“He’s done so much for Biamp and so much for the industry,” says Schaeffer. “We go head-to-head on some things but, even as a competitor, he’s contributed so much to my life.” When Utah played Oregon State in football a few years ago, Schaeffer decked herself out in Beavers colors with Camden and her husband Tim as a show of support for her friend.
Later, Tim—who’s a woodworker—used his lathe to make Ron a pen from a circuit board in Biamp’s familiar red color.
“Ron is very direct and very blunt, but Biamp became a leader because of him,” says Schaeffer. “He’s passionate and relentless. It’s hard to think of Biamp without Ron.”
Camden’s generosity isn’t a rarity across the industry, either. Spinitar principal Jay Rogina remembers one of the first times he talked to Camden, when the company wanted some Biamp gear to outfit its showroom about 12 years ago.
“I was waiting for a fight,” says Rogina with a laugh. “Instead, what I got after a short pause was Ron saying, ‘OK, no problem. We’ll get you what you need.’ And he did.”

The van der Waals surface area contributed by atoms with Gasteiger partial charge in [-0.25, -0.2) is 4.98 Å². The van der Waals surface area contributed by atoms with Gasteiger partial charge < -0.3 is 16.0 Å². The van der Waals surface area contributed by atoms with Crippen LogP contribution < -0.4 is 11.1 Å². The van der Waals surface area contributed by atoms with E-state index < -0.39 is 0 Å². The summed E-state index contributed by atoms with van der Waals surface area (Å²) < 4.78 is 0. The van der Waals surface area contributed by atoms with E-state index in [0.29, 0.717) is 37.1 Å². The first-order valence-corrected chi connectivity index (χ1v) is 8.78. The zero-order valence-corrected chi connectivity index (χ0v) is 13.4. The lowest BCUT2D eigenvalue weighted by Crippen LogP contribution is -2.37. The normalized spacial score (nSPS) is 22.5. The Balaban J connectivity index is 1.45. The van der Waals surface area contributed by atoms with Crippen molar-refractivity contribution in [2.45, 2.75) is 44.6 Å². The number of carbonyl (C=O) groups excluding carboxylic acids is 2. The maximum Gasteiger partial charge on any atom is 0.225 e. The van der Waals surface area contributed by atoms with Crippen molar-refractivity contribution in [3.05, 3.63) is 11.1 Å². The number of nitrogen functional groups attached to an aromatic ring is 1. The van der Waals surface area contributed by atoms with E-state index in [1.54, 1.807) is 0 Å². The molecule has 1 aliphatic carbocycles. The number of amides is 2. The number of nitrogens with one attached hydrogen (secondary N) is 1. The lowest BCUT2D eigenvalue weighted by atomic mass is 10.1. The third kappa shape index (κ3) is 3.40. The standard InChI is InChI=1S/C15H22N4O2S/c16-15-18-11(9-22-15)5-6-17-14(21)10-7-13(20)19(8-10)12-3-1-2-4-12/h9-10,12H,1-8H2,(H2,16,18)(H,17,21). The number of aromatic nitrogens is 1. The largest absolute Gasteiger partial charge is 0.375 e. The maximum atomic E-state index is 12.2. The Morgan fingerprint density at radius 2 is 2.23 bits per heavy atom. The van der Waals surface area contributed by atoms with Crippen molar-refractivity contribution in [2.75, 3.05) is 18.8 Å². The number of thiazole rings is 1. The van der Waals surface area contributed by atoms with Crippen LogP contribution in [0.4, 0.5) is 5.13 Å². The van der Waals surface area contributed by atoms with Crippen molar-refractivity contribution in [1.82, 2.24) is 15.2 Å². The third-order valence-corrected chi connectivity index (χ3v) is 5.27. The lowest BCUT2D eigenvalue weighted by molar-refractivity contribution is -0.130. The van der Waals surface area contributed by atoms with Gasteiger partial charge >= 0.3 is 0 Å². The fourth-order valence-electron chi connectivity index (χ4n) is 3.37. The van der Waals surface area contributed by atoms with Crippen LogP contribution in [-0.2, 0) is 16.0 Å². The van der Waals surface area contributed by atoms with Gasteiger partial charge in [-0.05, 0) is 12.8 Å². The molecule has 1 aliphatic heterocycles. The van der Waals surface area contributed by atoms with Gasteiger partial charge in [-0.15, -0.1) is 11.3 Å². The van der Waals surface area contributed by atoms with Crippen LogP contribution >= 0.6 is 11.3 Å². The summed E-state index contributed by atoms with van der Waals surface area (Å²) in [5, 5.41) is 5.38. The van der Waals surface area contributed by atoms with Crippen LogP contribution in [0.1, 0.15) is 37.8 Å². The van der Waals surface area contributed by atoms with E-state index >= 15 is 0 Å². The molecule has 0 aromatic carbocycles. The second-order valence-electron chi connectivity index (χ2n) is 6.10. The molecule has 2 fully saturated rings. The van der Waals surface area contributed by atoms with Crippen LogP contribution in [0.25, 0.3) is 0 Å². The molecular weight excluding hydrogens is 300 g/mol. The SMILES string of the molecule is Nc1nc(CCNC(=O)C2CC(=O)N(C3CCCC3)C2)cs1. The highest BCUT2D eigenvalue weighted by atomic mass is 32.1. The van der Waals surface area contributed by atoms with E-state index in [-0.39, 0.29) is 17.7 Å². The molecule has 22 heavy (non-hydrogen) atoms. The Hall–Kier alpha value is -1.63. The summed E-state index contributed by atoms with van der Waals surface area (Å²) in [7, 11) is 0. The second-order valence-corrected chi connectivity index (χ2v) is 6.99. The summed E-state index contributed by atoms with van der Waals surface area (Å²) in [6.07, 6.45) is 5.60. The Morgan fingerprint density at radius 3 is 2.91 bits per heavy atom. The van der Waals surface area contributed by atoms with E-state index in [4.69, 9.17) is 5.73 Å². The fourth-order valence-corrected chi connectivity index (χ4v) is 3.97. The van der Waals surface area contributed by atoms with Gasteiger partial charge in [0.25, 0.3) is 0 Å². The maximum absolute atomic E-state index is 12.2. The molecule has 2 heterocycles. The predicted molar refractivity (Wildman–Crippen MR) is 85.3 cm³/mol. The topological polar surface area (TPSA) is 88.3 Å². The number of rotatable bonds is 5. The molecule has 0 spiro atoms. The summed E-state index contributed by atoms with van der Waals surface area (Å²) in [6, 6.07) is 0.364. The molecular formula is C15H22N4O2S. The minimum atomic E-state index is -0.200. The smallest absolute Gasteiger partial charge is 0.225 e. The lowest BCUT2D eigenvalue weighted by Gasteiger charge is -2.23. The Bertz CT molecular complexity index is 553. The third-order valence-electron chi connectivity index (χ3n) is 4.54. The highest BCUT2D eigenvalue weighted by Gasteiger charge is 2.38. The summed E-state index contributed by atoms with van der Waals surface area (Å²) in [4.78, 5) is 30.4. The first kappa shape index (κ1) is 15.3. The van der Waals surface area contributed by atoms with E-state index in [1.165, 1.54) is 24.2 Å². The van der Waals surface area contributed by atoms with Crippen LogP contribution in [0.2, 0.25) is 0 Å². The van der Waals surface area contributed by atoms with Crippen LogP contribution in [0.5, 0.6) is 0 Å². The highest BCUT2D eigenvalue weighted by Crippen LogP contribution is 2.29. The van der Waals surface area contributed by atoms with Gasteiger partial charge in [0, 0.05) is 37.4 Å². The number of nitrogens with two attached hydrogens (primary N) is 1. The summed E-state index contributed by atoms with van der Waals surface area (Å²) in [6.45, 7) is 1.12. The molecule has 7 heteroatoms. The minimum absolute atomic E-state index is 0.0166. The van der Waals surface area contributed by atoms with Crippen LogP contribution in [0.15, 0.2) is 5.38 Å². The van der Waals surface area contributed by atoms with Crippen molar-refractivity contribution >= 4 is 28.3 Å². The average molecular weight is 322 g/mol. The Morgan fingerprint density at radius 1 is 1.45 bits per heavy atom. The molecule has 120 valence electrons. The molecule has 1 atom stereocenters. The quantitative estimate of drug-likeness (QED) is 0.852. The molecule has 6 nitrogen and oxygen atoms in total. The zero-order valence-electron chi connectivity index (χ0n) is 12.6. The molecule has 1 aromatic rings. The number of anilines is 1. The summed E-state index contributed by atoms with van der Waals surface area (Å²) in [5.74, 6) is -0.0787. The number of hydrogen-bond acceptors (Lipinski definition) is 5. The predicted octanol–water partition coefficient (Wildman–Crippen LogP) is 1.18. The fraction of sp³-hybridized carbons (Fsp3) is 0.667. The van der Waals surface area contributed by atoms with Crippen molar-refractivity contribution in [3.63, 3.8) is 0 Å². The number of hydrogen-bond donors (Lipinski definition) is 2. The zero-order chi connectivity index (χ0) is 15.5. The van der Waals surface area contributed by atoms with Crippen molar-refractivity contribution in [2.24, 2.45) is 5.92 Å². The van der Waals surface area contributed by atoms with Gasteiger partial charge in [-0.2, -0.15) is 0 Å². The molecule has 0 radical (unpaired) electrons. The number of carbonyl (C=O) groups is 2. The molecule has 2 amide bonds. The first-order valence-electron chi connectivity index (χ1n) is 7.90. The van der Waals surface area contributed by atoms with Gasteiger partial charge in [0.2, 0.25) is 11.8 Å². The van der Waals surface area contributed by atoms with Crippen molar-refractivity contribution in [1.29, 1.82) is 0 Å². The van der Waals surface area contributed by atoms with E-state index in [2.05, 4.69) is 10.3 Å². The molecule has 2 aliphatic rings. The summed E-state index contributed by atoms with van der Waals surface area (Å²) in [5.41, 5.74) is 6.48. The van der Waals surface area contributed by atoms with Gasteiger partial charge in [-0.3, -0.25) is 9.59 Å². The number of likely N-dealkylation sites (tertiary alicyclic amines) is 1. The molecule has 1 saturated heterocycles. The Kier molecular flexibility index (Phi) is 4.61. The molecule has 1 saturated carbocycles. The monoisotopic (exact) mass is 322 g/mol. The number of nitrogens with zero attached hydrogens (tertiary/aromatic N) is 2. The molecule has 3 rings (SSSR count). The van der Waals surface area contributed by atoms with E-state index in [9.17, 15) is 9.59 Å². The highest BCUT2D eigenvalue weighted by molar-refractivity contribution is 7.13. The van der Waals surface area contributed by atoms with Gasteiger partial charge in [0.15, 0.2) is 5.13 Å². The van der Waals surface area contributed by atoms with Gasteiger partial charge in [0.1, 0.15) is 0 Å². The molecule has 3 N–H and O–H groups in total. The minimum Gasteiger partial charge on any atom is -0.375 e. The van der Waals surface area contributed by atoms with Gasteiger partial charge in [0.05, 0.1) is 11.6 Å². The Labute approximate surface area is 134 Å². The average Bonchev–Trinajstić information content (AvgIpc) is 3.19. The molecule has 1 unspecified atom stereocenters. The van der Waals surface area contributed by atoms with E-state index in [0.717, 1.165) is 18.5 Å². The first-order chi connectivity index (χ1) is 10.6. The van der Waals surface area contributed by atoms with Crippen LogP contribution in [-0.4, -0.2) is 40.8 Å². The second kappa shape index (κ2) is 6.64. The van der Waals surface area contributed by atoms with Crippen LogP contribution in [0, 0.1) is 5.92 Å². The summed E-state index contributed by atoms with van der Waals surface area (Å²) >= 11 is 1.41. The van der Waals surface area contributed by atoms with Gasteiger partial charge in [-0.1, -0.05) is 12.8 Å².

Fellow Spinitar principal Jeff Irvin has been impressed with Camden’s steady approach.
“He’s the same guy day in and day out,” says Irvin. “That’s something you look for in a manager and a leader. It seems like a simple thing to ask, ‘what can we do for you?’ but very few ask that question.”
Camden’s Path at Biamp
Even though Camden was new to the audio business, his mutual friend Lockhart had little doubt he’d succeed in his new role when he turned over the sales team to Camden.
“Ralph wanted someone who could move the business from music stores to sound contractors,” says Camden. “It was a pretty easy conversion once I learned Biamp needed a different label on its products if it wanted to sell anywhere but in music stores.” Biamp trademarked the Advantage label as a way of selling to new customers—with great success—under Camden’s leadership.